or maintain habitat benefiting species listed under the Endangered 
Species Act of 1973, as amended (Act; 16 U.S.C. 1531 et seq.). Safe 
Harbor Agreements, and the subsequent enhancement of survival permits 
that are issued pursuant to section 10(a)(1)(A) of the Act, encourage 
private and other non-Federal property owners to implement conservation 
efforts for listed species by assuring the landowners that they will 
not be subjected to increased property use restrictions as a result of 
their efforts to either attract listed species to their property, or to 
increase the numbers or distribution of listed species already on their 
property. Application requirements and issuance criteria for 
enhancement of survival permits for federally listed threatened species 
through Safe Harbor Agreements are found in 50 CFR 17.32(c). These 
permits allow future incidental take of any covered species above the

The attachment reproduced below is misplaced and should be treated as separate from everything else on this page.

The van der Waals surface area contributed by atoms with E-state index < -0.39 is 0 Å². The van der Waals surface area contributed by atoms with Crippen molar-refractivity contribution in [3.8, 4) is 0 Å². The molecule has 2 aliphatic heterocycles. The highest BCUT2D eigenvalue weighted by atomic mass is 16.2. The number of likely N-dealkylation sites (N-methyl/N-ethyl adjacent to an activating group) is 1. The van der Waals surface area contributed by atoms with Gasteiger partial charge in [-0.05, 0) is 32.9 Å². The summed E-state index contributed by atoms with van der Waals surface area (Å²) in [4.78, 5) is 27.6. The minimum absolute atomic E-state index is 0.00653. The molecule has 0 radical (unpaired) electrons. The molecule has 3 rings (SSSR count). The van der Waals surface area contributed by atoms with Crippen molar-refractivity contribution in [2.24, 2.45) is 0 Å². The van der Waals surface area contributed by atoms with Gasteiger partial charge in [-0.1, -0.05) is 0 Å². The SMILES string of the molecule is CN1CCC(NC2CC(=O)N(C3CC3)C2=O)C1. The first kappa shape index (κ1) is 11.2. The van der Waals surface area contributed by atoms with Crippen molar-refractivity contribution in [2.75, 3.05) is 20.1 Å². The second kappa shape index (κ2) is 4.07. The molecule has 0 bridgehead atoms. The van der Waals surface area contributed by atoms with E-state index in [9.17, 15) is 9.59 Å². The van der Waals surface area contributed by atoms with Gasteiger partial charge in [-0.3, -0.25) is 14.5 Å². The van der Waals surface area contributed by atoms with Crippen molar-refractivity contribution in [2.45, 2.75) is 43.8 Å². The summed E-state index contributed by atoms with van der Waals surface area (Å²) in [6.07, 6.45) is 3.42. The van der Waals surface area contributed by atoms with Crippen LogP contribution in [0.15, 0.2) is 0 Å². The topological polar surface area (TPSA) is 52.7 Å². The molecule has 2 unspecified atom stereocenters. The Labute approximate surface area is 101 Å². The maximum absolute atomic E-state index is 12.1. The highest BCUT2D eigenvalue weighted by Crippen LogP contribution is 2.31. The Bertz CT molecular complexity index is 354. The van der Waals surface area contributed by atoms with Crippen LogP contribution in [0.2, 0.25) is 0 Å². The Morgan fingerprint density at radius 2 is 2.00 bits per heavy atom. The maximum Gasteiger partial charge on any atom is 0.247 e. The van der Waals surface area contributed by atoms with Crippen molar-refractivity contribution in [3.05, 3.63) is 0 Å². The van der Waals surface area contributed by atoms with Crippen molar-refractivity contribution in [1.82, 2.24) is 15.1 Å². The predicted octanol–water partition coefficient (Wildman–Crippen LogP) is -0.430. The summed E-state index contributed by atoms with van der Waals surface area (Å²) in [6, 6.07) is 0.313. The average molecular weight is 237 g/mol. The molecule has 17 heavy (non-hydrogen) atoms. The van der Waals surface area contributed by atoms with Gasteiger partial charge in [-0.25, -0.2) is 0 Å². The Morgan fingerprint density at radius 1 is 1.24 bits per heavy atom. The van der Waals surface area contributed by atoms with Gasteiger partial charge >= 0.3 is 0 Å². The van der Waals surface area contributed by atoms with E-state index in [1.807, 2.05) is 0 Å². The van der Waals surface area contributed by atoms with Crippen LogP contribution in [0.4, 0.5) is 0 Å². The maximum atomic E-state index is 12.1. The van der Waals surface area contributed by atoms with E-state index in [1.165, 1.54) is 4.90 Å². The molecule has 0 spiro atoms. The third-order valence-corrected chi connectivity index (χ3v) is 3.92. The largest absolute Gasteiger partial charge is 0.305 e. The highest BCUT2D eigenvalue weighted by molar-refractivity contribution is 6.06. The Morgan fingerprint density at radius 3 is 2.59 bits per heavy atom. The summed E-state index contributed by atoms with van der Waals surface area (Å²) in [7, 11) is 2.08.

mutually agreed upon baseline conditions for those species in 
accordance with the terms of the permit and accompanying agreement.
    We jointly developed the proposed Agreement with ODF and NRCS for 
the conservation of the northern spotted owl. State of Oregon statutes 
give ODF the authority to enter into Stewardship Agreements with 
landowners who wish to voluntarily improve fish and wildlife habitat 
and water quality. Stewardship Agreements provide regulatory certainty 
to landowners in complying with State forest practice requirements. The 
proposed Safe Harbor Agreement is intended to compliment ODF's 
Stewardship Agreement program.
    On March 30, 2009, NRCS announced a sign-up for the Healthy Forest 
Reserve Program (HFRP) in Oregon to landowners interested in promoting 
the recovery of threatened and endangered species, improving 
biodiversity, and enhancing carbon sequestration. The sign-up period 
closed on April 30, 2009. The HFRP is a voluntary program established